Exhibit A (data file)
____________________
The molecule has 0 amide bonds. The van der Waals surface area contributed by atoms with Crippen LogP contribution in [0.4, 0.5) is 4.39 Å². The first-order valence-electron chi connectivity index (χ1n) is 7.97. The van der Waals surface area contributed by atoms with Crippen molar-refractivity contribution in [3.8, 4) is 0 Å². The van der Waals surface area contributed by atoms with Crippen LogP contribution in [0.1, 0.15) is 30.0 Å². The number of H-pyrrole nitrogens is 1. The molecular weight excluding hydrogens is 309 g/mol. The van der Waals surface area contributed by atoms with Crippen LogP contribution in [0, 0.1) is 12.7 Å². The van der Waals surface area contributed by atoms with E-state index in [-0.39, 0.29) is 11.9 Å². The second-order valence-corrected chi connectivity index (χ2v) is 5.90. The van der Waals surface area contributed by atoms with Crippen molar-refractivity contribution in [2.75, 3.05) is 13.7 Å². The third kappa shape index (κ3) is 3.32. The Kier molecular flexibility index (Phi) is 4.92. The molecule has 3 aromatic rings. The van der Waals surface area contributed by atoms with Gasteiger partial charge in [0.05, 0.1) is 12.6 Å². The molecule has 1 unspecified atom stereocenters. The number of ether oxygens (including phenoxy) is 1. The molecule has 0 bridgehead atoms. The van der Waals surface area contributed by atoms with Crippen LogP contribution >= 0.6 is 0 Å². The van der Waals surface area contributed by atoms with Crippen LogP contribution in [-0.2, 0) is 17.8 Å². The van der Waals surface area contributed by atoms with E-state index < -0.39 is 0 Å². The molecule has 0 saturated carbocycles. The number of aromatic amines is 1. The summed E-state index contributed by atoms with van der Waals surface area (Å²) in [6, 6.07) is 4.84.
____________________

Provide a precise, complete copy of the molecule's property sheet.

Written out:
The molecule has 0 amide bonds. The van der Waals surface area contributed by atoms with Crippen LogP contribution in [0.4, 0.5) is 4.39 Å². The first-order valence-electron chi connectivity index (χ1n) is 7.97. The van der Waals surface area contributed by atoms with Crippen molar-refractivity contribution in [3.8, 4) is 0 Å². The van der Waals surface area contributed by atoms with Crippen LogP contribution in [0.1, 0.15) is 30.0 Å². The number of H-pyrrole nitrogens is 1. The molecular weight excluding hydrogens is 309 g/mol. The van der Waals surface area contributed by atoms with Crippen LogP contribution in [0, 0.1) is 12.7 Å². The van der Waals surface area contributed by atoms with E-state index in [-0.39, 0.29) is 11.9 Å². The second-order valence-corrected chi connectivity index (χ2v) is 5.90. The van der Waals surface area contributed by atoms with Crippen molar-refractivity contribution in [2.75, 3.05) is 13.7 Å². The third kappa shape index (κ3) is 3.32. The Kier molecular flexibility index (Phi) is 4.92. The molecule has 3 aromatic rings. The van der Waals surface area contributed by atoms with Gasteiger partial charge in [0.05, 0.1) is 12.6 Å². The molecule has 1 unspecified atom stereocenters. The number of ether oxygens (including phenoxy) is 1. The molecule has 0 bridgehead atoms. The van der Waals surface area contributed by atoms with Crippen LogP contribution >= 0.6 is 0 Å². The van der Waals surface area contributed by atoms with Crippen LogP contribution in [-0.2, 0) is 17.8 Å². The van der Waals surface area contributed by atoms with E-state index < -0.39 is 0 Å². The molecule has 0 saturated carbocycles. The number of aromatic amines is 1. The summed E-state index contributed by atoms with van der Waals surface area (Å²) in [6, 6.07) is 4.84.